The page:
Blast The Loud Company's Amateur Science, catch them at Ortlieb's this Friday - WXPN | Vinyl At Heart
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Big surprise here: The Loud Company‘s latest album Amateur Science, released May 13th of this year, is loud. It’s meant to be played loud and a good chunk of its lyrics are intended to be shouted, not sung. Nearly everything about this metal/punk band seems to be high volume, and by the time you read through the next few paragraphs you’ll probably have read the word “loud” so many times that it doesn’t seem like word — if that’s not the case already.

Amateur Science‘s opening track “Redrum” sets the tone for whats to come. Powerful chords and an ominous drum beat build the suspense until all hell breaks loose with several minutes of rock stitched with a defiant “F you” attitude. This song and can easily evokes a vision of a room of headbangers going wild. “Queen Creep” follows, keeping the pedal to the metal (I have to stop with these puns).

The cowbell emerges in “I Lost Feeling,” only to succumb to the numbing chorus lyric of “I’m ashamed to let it show, you gave and then you go.” “Is it ever enough for you?” asks Zach Boyle, lyricist and and vocalist, in “Big Stars.” At this point, the theme has become obvious — someone did Boyle wrong and he’s not happy.

We get a deeper look into Boyle’s mind when he sings that a “voice in my head tells me it’s you” on “Born Ready” after deciding to “call it off, call it quits” in the catchy “Lady Lookin.'” “Is my secret safe with you?” questions Boyle, as his he further unravels his thoughts through through the lyrics of the distorted “All Ten Fingers.” The drums are then put on hold for a quieter track as Boyle talks about what happens when his eyes are closed in “Snake.”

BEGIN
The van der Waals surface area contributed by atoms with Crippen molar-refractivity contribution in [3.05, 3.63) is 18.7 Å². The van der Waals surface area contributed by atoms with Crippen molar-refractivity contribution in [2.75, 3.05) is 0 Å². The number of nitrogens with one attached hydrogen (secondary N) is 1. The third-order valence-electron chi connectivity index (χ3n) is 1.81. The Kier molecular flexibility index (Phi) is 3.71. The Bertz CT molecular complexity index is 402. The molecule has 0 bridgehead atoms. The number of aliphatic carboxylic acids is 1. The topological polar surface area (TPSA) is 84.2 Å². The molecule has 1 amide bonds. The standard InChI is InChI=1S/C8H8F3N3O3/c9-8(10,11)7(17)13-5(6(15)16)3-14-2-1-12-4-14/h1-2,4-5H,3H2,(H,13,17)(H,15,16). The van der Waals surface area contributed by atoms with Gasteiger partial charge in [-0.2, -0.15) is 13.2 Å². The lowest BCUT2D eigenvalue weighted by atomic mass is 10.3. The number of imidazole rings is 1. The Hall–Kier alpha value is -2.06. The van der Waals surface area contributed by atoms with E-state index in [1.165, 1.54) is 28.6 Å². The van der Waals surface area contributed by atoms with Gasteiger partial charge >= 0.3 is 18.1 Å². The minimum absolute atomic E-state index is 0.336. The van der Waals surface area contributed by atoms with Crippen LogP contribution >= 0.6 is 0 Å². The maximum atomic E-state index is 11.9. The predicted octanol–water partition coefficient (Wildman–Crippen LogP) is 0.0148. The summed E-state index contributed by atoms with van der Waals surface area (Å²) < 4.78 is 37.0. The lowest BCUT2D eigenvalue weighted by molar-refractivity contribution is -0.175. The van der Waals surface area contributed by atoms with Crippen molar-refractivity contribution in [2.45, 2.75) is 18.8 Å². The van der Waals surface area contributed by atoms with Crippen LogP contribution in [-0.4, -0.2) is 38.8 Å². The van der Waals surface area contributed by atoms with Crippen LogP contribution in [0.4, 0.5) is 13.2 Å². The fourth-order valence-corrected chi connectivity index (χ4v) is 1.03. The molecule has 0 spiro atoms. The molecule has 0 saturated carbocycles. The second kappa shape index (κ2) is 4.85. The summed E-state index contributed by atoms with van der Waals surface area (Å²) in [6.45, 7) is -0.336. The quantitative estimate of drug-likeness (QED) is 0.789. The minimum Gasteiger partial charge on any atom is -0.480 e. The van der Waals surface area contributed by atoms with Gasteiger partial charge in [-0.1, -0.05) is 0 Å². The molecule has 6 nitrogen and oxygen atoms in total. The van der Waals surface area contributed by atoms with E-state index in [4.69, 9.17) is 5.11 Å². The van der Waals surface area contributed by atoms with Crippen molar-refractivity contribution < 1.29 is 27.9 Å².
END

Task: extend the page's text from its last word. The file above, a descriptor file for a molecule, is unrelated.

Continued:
The noise is back up to par on “The Killing (Is Killing Me),” but only to be abruptly ended by the surprising swing of final song “Sold Out.” It’s not the ending one might expect after such a vicious collection of songs set a louder precedent, but that’s not a complaint.

A quick listen to Amateur Science will give you the notion that The Loud Company was going for something very much like a Queens of the Stone Age. But a more focused approach shows The Loud Company is more than just a loud — they’re pouring themselves into a very personal story of loss and its accompanying anger and confusion. And they’re doing it in a way that melts the ears.

The Loud Company joins Andorra and The Versa Contrast on Friday, July 1st for an 8 p.m., 21+ show at Ortlieb’s. Tickets can be found at the XPN Concert Calendar.

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